At last the communicator began to flash red. Strike opened the circuit with his free hand. “All right?” he demanded with his heart in his throat.

“Try it!” Ivy shouted back.

Strykalski lurched from his chair as another ray caught the ship for an instant and heated a spot on the wall to a cherry red. Gods! he prayed fervently. Let it work!

A movement of the ship threw him to the deck. He struggled to his feet and across to the jerry-rigged switchboard that controlled the hyper drive’s warp field. With a prayer on his lips, he slapped at the switches with wild abandon….

The sudden silence was like a physical blow. Strike staggered to the port and looked out. No alien ships filled the void with crisscrossing rays. No torpedoes flashed. The Cleopatra was alone, floating in star-flecked emptiness.

There were no familiar constellations. The stars were spread evenly across the ebony bowl of the sky, and they looked back at him with an alien, icy disdain.

The realization that he stood with a tiny shell, an infinitesimal human island lost in the vastness of a completely foreign cosmos broke with an almost mind-shattering intensity over his brain!

He was conscious of Cob standing beside him, looking out into this unknown universe and whispering in awe: “We’re the aliens here….”

Ivy Hendricks came into the bridge then, a haggard look around her eyes. “I came up through the ventral blister,” she said, “Bayne is down there and he’s having fits. There isn’t a star in sight he recognizes and the whole hull of the ship is glowing!”

Cob and Strykalski rushed back to the port, straining to see the back-curving plates of the hull. Ivy was right. The metal, and to a lesser extent, even the leaded glassteel of the port was covered with a dim, dancing witchfire. It was as though the ship were being bombarded by a continuous shower of microscopic fire bombs.

Whitley found refuge in his favorite expression. “Ye gods and little catfish!”

Strike turned to Ivy. “What do you think it is?”

“I … I don’t know. Matter itself might be different … here.”

Strykalski found himself at the port again, looking out into the vast stretch of alien void. Terror was seeping like dampness through him, stretching cold fingers into his heart and mind. He realized that everyone on board must feel the same way. It was the old human devil rising from the pit of the primeval past. Fear of the unknown, of the strange. And there was loneliness. From the dark corners of his mind, the terrible loneliness came stealing forth. Never had a group of human beings been so frighteningly apart from their kind. He felt rejected, scorned and lost.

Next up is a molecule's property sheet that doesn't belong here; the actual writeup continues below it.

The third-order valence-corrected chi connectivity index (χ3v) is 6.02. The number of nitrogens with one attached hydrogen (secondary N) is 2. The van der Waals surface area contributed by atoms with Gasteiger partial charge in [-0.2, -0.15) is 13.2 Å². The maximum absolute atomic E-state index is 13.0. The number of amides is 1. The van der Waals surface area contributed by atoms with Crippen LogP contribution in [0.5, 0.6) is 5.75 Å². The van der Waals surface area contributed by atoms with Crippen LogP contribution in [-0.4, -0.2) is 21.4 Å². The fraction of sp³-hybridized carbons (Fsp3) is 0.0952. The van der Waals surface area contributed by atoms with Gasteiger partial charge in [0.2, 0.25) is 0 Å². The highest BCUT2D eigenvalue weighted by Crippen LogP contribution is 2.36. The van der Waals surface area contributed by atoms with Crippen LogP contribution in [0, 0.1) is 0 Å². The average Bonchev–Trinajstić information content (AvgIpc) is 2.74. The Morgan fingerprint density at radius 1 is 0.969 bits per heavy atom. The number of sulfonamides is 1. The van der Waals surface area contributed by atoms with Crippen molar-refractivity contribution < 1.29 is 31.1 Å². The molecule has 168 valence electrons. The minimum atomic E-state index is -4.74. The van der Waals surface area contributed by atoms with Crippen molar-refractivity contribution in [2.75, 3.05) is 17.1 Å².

The others felt it, too. Ivy and Cob drew closer, until all three stood touching each other; as though they could dispel the loneliness of the unnatural environment by the warmth of human, animal contact. Celia came into the bridge softly … just to be near her friends.

It was only the fact that they could return at will to their own space … and the danger of the questing Eridans … that kept one or all from crying out in utter childish fear. Celia Graham whimpered softly and slipped her hand into Cob’s. He squeezed it to give her a reassurance he did not feel.

Then Strike broke the spell. The effort was great, but it brushed away the shadows that had risen to plague them from the tortured abyss of racial memory. It brought them back to what they were: highly civilized people, parts of an intricately technological culture. Their ship was a part of that culture. The only part they could cling to. The Cleopatra demanded attention and service, and her demanding saved them.

“Cob,” Strike directed with forced briskness, “Take over Damage Control. See what can be done about the second-order drive.”

Cob pulled himself together, smiling as all the accustomed pieces of his life began to fit together again. It didn’t matter that they were in an unknown cosmos. Damage Control was something he knew and understood. He smiled thankfully and left the bridge.

“Maintain a continuous radar-watch, Celia. We can’t tell what we may encounter here.”

“Yes, Captain,” replied Celia gratefully.

Strykalski reached for the squawk-box and called Bayne.

“Astrogation here,” came the shaky reply. In the exposed blisters the agoraphobia must be more acute, reasoned Strike, and Bayne must have been subconsciously stirred up by the disappearance of the familiar stars that were his stock-in-trade.

“Plot us a course to 40 Eridani C, Bayne,” Strykalski directed. “On gyro-headings.”

“What?” The astrogator sounded as though he thought Strike had lost his mind. “Through this space?”

“Certainly,” Strykalski insisted quietly. “You’re so proud of your dead-reckoning. Here’s a chance for you to do a real job. Get me an orbit.”

“I … all right, Captain,” grumbled Bayne.

Strike turned to Ivy Hendricks. “Well, Captain Hendricks, this is some gadget you have dreamed up out of your Project Warp,” he breathed shakily. “At least the fat’s out of the fire for the time being….”

Ivy looked out of the port and back with a shudder. “I hope so, Strike. I hope so.”

They fell silent, seeking comfort in each other’s presence.